Such was the success of the first cabaret that Gemmeker gave Ehrlich free rein, providing funding, materials, and even the opportunity to purchase specialised products in Amsterdam.  The SS did, however, censor the productions: all songs and texts had to be approved.  Although there was some variation, particularly as the camp population was fairly fluid, in general Ehrlich was the director, Rosen wrote texts and lyrics, and Erich Ziegler, a chanson/cabaret composer from Berlin, provided the music.  Along with Ziegler and Rosen on piano, eleven musicians made up a small orchestra, and the shows had up to eight dancers and sixteen actors, as well as a staff of up to fifty people taking care of lighting, costumes and set design.  These extravagant productions were often staged for the pleasure of the SS.  The language of the shows was German; political topics were avoided.

Ehrlich’s cabaret was, however, a source of controversy within the camp.  Dutch prisoners in particular were suspicious of the actors and their motives.  In addition, since cabaret is generally light-hearted, humorous and often sexually explicit, many inmates were revolted by these shows, and by the fact that 'on the wooden boards of the old synagogue of Assen, which were used for the construction of the stage, the choicest young girls, specially chosen by experts, will swing their legs to the rhythm of jazz music'.  Despite the strong currents of protest, however, few could resist the allure of a night of laughter, music and forgetting.  Actress Camilla Spira, who was briefly a member of the cabaret, remembered her shock at the enthusiasm of the audience:

This couldn’t be, they enjoyed themselves so, and they sat there in rags. We were the collection camp, these people were dragged here, and then it was on to Auschwitz or Theresienstadt. These volleys of laughter, this excitement - in the moment when they saw us, the people forgot everything.  And it was horrible, for the next morning they went to death … they were only there for a night.

The popularity of the cabaret with the Dutch Jews increased  when the singing duo Johnny and Jones joined the troupe.  Their love song 'The Westerbork Serenade' was also a hit with the SS.  (The two were killed in 1944 in Bergen-Belsen).

Popularity, however, was no guarantee of survival. Due to deportations, the cast changed regularly, and new arrivals were taught to replace those who had been sent away.  A letter from the Dutch inmate Etty Hillesum described with bitterness the simultaneous privilege and terror that defined the lives of the cabaret stars of Westerbork, such as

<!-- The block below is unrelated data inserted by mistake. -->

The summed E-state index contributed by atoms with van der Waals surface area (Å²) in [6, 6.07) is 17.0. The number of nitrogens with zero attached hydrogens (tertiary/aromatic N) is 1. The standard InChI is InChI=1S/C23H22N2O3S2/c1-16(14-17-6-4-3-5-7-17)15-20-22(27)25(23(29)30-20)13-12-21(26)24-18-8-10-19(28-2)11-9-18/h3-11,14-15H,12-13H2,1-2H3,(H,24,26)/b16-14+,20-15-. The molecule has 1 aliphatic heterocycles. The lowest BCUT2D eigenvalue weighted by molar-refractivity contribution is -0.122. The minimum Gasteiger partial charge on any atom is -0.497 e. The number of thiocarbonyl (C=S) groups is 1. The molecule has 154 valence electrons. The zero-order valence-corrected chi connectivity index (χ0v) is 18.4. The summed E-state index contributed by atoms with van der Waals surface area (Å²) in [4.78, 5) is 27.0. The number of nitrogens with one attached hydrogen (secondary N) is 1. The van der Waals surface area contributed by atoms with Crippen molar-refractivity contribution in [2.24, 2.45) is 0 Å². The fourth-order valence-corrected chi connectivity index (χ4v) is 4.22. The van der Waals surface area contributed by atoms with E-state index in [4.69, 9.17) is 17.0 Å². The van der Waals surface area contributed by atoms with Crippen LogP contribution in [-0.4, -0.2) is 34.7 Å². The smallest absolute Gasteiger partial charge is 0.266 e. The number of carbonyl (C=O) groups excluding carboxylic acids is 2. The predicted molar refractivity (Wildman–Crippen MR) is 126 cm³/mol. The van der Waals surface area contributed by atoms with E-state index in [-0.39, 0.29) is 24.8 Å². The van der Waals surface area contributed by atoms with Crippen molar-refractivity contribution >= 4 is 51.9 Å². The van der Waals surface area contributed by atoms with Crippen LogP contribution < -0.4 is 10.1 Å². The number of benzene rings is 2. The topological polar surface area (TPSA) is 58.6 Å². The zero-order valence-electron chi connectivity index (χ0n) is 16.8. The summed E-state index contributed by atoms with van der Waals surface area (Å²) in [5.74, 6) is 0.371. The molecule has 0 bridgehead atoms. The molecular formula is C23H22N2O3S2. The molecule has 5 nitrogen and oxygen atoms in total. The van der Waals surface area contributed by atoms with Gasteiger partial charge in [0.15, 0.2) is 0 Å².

the comic Max Ehrlich and the hit composer Willy Rosen, who looks like a walking corpse.  A little while ago he was on the list for transport, but he sang his lungs out a few nights in a row for an enchanted audience including the commander and his followers … the commander, who valued art, found it wonderful and Willy Rosen was spared … and over there is another court jester: Erich Ziegler, the favourite pianist of the commanders.  There is a legend that he is so amazing that he can even play Beethoven’s ninth as a jazz piece, and if that isn't something else…

Performances ceased entirely between October 1943 and March 1944 as a result of constant deportations.  The last two shows were performed with a cast of ten, including the very final performance, a bitter opera parody entitled Ludmilla, or Corpses on a Conveyer Belt. The programme declared: 'ach, we are meschugene [crazy], now we will perform for you an opera'.  In March 1944, Westerbork was declared a labour camp, and on 3 August the order came to dissolve all cultural activities.  As a memento, the cast gave the commander a photo album as a farewell gift, with the inscription: 'If you’re sitting up to your neck in shit, you had better not sing.  I sing nonetheless.'

The remaining members of the cabaret were sent to Theresienstadt, their ‘reward’ for their excellent service to Gemmeker.  However, this was only a temporary delay: like the Dutch Jews before them, many of them were murdered in Auschwitz and Treblinka.  Of the central cast of the Westerbork cabaret, only the pianist Erich Ziegler survived to the end of the war.  On 12 April 1945, Canadian troops liberated the camp. There were only 876 prisoners there, and not a trace of the jazz, the high-kicking girls or the raucous jokes that had filled the reception hall months earlier.